So, there is still benefit from getting the flu vaccine even in years when the strains in the vaccine are a poor match for the circulating strains. And you can’t get flu from the jab, it’s a killed vaccine. You might get a sore arm but that’s about it.
This year the drift in flu virus antigens over the season has made the vaccine far less effective than usual against one of the principal strains knocking about – so the specific response against A(H3N2) is not so good but the immune system will still produce antibodies that are broadly cross-reactive – so just because the main current strain isn’t a good match to the vaccine that doesn’t make the vaccine useless. Far from it. It still protects against influenza B, the avian strains and some other H3s, in addition to eliciting the cross-reactive antibodies as described above. The authors of the original paper make this clear – if only the journalists could be arsed reading it:
Furthermore, this mid-season analysis does not preclude the likelihood that the vaccine should offer protection from different types of influenza, such as influenza B that may still circulate later in the season. All these elements will form part of the end-of-season analysis including stratification by age-group and scheme.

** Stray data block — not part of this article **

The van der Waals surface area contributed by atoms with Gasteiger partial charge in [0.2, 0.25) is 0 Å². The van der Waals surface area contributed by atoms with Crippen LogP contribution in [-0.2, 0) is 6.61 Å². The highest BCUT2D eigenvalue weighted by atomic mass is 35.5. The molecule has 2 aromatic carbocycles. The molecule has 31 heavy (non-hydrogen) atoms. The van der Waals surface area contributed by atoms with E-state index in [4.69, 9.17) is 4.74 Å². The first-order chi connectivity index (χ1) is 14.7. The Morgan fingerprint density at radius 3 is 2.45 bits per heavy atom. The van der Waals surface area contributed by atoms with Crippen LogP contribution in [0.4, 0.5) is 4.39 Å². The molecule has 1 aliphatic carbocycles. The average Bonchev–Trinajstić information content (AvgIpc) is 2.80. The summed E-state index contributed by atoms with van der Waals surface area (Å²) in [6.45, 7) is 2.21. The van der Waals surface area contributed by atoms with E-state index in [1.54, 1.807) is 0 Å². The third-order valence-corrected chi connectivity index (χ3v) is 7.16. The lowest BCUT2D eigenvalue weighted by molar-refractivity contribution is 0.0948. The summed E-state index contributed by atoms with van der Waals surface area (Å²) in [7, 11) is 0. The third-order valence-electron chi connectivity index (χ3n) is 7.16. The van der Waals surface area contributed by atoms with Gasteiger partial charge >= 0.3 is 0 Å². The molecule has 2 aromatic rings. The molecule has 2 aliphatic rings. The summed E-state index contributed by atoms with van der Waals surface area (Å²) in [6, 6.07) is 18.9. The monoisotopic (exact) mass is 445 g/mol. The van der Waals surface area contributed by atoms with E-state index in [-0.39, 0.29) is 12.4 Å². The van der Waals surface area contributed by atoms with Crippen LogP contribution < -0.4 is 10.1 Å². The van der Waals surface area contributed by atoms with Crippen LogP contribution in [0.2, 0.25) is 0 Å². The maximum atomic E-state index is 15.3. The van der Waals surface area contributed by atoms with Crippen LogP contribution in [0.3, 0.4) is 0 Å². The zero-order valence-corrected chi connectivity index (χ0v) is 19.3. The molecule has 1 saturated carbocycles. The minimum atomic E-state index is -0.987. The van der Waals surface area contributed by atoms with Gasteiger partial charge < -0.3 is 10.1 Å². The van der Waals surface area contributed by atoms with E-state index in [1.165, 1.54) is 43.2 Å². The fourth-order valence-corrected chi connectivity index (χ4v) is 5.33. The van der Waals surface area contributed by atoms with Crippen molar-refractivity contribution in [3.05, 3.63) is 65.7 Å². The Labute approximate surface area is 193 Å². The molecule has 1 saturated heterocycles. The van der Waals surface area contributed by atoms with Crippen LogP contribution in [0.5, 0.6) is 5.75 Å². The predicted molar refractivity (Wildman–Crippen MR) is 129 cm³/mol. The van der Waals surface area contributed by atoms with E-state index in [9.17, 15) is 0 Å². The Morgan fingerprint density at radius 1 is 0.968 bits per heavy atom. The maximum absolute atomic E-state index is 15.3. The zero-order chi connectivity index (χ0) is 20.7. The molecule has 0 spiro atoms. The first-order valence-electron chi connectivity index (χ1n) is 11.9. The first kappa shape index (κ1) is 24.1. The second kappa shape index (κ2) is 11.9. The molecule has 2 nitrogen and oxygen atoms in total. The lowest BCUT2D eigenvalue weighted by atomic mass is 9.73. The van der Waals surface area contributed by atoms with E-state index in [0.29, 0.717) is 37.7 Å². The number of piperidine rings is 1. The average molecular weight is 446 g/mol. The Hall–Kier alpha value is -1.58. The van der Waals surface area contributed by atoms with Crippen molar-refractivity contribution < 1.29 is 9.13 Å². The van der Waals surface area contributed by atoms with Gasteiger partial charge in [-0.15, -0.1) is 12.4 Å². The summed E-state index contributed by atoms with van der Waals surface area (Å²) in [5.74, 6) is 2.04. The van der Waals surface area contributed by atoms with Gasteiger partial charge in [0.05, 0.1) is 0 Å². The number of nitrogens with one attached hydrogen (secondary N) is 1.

So while this vaccine may not elicit specific neutralising antibodies against the drifted A(H3N2) strain it will still be partially protective a- nd add to our individual ability to deal with flu virus we’ve built up over many flu seasons. (This is one of the reasons attack rates are so much higher in kids: the adult immune system remembers many different seasonal strains from years past).
On a point of pedantry remember I’m not talking about ‘man flu’ or the casual use of the word when applied to a trivial case of the sniffles. I’m talking about the influenza virus. The one that puts you in bed for a week, makes you feel like someone has taken a cricket bat to every muscle in your body and you’re on the verge of coughing up your kidneys. That’s if you’re lucky. If it doesn’t kill you. ‘Proper’ flu is serious.
In the 500 years it’s been with us it’s preferentially killed the old, the young, the infirm, the obese and the pregnant, but it kills the healthy too by making other conditions worse and indirectly via acute secondary infections, increasing risk of vascular events like stroke and heart attack and by worsening underlying diseases like congestive heart failure and chronic bronchitis.